bridge rectifier error?!
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Re: bridge rectifier error?!

by gompie on Tue May 29, 2012 2:35 am

evostars wrote:I understand the opamp that makes the 5.333 V &12 V needs 2v headroom. So 14V should be enough. Actually the tr303 had 12 V feeding the opamp i believe. Correct me if I'm wrong....
So with the modded bridge rectifier, the opamp gets powered like the TR303. That's another plus. Anybody like warble?
:-P


It's not the opamp that makes the 5.333v. the 5.333v is put onto the input of the left opamp. the left opamp is set to follow the input voltage. IC22 is responcible for the 5.333v. IC22 is an adjustible zener-diode with a 0.5v range. the resistors and potmeter on the right is the circuit responcible to tune to the 5.333v.

With the 12V you are correct, that one is generated by the op-amp, due to the way the output of the right op-amp is fed back to it's input via the resistors on the right of the right op-amp (still follow me? :) )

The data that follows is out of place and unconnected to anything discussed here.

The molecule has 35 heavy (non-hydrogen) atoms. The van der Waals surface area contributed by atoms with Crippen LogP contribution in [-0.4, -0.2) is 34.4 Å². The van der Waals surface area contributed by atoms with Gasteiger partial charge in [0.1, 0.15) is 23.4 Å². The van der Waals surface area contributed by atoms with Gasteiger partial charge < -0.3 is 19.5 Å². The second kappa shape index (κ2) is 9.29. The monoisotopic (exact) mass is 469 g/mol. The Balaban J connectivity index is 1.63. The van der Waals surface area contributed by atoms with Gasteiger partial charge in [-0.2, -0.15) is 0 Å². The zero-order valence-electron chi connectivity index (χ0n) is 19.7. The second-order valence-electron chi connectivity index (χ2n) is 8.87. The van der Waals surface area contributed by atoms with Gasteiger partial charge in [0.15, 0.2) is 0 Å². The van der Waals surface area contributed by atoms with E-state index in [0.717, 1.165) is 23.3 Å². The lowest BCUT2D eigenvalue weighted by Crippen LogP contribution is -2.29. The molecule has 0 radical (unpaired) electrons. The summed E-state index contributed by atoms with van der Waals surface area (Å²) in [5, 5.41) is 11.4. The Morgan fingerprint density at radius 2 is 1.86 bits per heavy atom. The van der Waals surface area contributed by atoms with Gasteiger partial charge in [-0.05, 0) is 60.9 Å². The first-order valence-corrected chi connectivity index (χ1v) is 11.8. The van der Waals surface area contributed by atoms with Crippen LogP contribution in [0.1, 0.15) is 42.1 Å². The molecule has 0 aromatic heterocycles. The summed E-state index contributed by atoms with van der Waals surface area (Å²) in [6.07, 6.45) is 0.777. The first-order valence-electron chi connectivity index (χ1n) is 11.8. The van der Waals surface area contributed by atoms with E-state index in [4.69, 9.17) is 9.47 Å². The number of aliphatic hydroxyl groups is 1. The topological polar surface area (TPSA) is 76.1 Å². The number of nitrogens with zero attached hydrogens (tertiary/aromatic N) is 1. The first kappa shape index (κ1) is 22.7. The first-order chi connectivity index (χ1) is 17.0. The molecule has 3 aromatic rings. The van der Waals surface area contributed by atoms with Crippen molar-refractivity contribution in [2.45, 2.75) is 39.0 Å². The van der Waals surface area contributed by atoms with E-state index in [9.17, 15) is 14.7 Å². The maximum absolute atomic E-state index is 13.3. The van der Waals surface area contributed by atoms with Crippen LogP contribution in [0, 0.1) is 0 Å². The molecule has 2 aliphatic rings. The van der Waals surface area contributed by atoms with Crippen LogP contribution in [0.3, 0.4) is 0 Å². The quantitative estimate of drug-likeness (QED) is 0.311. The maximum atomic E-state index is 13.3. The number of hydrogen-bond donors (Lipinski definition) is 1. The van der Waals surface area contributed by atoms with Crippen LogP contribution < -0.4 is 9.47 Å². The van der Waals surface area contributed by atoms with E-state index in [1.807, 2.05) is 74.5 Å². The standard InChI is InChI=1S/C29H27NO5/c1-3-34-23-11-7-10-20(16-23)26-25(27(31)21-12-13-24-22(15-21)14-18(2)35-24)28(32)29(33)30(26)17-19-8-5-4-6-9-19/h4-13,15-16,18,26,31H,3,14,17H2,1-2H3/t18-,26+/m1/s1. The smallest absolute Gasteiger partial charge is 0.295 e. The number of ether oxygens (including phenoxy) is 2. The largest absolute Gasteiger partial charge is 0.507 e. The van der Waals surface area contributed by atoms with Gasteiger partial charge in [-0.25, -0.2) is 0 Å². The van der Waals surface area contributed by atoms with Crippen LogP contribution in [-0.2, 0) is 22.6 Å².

To be able to get to the 12V output, the op-amp needs to be fed with a voltage that is at least 14V, due to the power that is lost in the op-amp circuitry (an op-amp is made out of many transistors as you might know) I got the 2V power drop from the specs of the op-amp.
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Re: bridge rectifier error?!

by gompie on Tue May 29, 2012 2:42 am

evostars wrote:I understand the opamp that makes the 5.333 V &12 V needs 2v headroom. So 14V should be enough. Actually the tr303 had 12 V feeding the opamp i believe. Correct me if I'm wrong....
So with the modded bridge rectifier, the opamp gets powered like the TR303. That's another plus. Anybody like warble?
:-P


It would be a very interesting theory to test if a low voltage on the op-amp would create a desired warble.
One thing is for sure, below 14V on C5, the 12V output will be affected first (and that one is not respocible for the tuning).